Utah Hunting News

Utah Seeking Applicants for Regional Advisory Councils

Your chance is here to have a say in how wildlife is managed in Utah.

Several positions will soon be open on Utah's five wildlife Regional Advisory Councils.

What the RACs do

Each RAC holds about 10 meetings a year to listen to proposals from the Division of Wildlife Resources about hunting, fishing and wildlife management in Utah. The RACs also take input from the public about the proposals.

Utah Big Game Apps Accepted Starting Feb. 1st

If you enjoy hunting big game in Utah, a time you wait for all year is almost here. Starting Feb. 1, you can apply for a permit to hunt big game animals in 2011.

"Big game hunting in Utah is very popular with people across the country," says Judi Tutorow, wildlife licensing coordinator for the Division of Wildlife Resources. "We expect to receive about 280,000 applications this year."

Start applying on Feb. 1

Utah Black Bear Hunters Will Have More Opportunities in 2011

By all indications, black bears in Utah are doing well. And that means hunters will have a few more chances to hunt bears in 2011.

On Jan. 4, 2011 the Utah Wildlife Board approved several bear hunting changes for Utah's 2011 seasons. All of the changes the board approved will be available in the 2011 Utah Black Bear Guidebook.

Utah Seeking Archery and Trapping Instructors

Young trappers and archery hunters in Utah can receive more training than ever before.

In addition to the hunter education course the state has offered for decades, two fairly new courses—furharvester education and bowhunter education—are also available.

But the Division of Wildlife Resources has run into a challenge in offering these classes to people across the state—a lack of trained volunteer instructors to teach them.

Utah Officers Bust Poaching Ring

A tip on the state's poaching hotline has allowed wildlife officers to break a major poaching ring in Utah.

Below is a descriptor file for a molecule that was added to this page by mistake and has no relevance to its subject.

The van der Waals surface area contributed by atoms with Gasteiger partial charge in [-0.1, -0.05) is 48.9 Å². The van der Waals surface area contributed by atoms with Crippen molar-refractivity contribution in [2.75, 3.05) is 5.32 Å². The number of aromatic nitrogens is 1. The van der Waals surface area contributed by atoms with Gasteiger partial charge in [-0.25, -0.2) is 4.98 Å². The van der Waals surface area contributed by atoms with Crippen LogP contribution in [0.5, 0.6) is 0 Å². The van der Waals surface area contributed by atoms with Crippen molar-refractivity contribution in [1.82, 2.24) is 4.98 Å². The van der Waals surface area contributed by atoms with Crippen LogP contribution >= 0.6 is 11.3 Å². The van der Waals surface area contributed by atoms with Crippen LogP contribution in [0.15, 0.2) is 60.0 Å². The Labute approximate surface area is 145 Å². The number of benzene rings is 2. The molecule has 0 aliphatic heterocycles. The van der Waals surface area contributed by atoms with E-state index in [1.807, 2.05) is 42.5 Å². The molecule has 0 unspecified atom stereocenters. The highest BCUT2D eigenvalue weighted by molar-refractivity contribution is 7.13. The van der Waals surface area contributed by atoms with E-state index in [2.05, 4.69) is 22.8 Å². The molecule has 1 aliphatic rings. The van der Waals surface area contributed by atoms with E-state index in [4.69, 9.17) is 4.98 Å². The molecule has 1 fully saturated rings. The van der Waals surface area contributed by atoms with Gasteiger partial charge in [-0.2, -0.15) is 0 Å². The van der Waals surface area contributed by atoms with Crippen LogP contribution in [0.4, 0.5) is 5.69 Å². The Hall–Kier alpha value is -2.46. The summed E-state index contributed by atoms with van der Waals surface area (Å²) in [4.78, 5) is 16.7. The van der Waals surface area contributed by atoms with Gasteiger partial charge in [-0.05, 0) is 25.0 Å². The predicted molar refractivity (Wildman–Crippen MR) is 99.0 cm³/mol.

"We're happy that our officers caught these individuals before they killed any more deer," says Captain Tony Wood with the Division of Wildlife Resources.

Even though officers are happy with the arrest, they say there's still a lot of work to do to curtail poaching in Utah. With only 48 patrol officers in the state, Wood says the DWR doesn't have the resources needed to catch everyone on its own.

"We need the public's help," he says.

Utah Changing Hunting Regions Into Smaller Hunting Units in 2012

In 2011, Utah's general buck deer hunt will run very much like it did in 2010. There is one big change, though—the rifle buck deer hunt will run for nine days.

While the changes for 2011 are relatively small, the changes for 2012 are huge.

Starting in 2012, general deer hunting will happen within smaller hunting areas called units. Currently, the general hunt happens within five larger regions.

Members of the Utah Wildlife Board approved the 2012 deer hunting changes by a 4-2 vote at their meeting on Dec. 2, 2010.

Utah Considers Coyote Trapping Change

After a trapper sets a trap to catch a coyote, when should he be required to visit the trap again to see if he caught anything?

That's a question you can help answer at a series of public meetings.

Currently, trappers in Utah must check all of their foothold traps within 48 hours of setting them. Lethal traps, such as neck snares, must be checked once every 96 hours.

An idea that's being proposed would lengthen both of those times to seven days.

Utah Pushing for Federal Delisting of Wolves

The Utah Wildlife Board wants gray wolves removed from the Endangered Species list through federal legislation.

The board consists of seven citizens appointed by the governor. Setting polices that guide the management of wildlife in Utah is their main responsibility.

Members of the board want Utah's wolf management plan to guide the management of any wolves that make their way to Utah from surrounding states. But that can't happen until wolves are removed from federal protection.

The board approved the management plan in 2005.

Cougar Permits Still Available in Utah

If you didn't obtain a limited-entry cougar hunting permit this year, no problem—you can still hunt cougars in Utah.

Permits to hunt on harvest-objective units went on sale Nov. 1, 2010.

What's a harvest-objective unit?

Judi Tutorow, wildlife licensing coordinator for the Division of Wildlife Resources, says harvest-objective units and limited-entry units differ from one another three major ways.

Utah's 2011 Sportsman Permit Apps Available Nov. 1st

Applications for next year's most prized Utah hunting permits — 2011 sportsman permits — will be available by Nov. 1.

Only Utah residents may apply for sportsman permits. One sportsman permit is offered for each of the following species: Desert bighorn ram, Rocky Mountain bighorn ram, buck deer, buck pronghorn, bull elk, bull moose, hunter's choice bison, hunter's choice Rocky Mountain goat, black bear, cougar and wild turkey.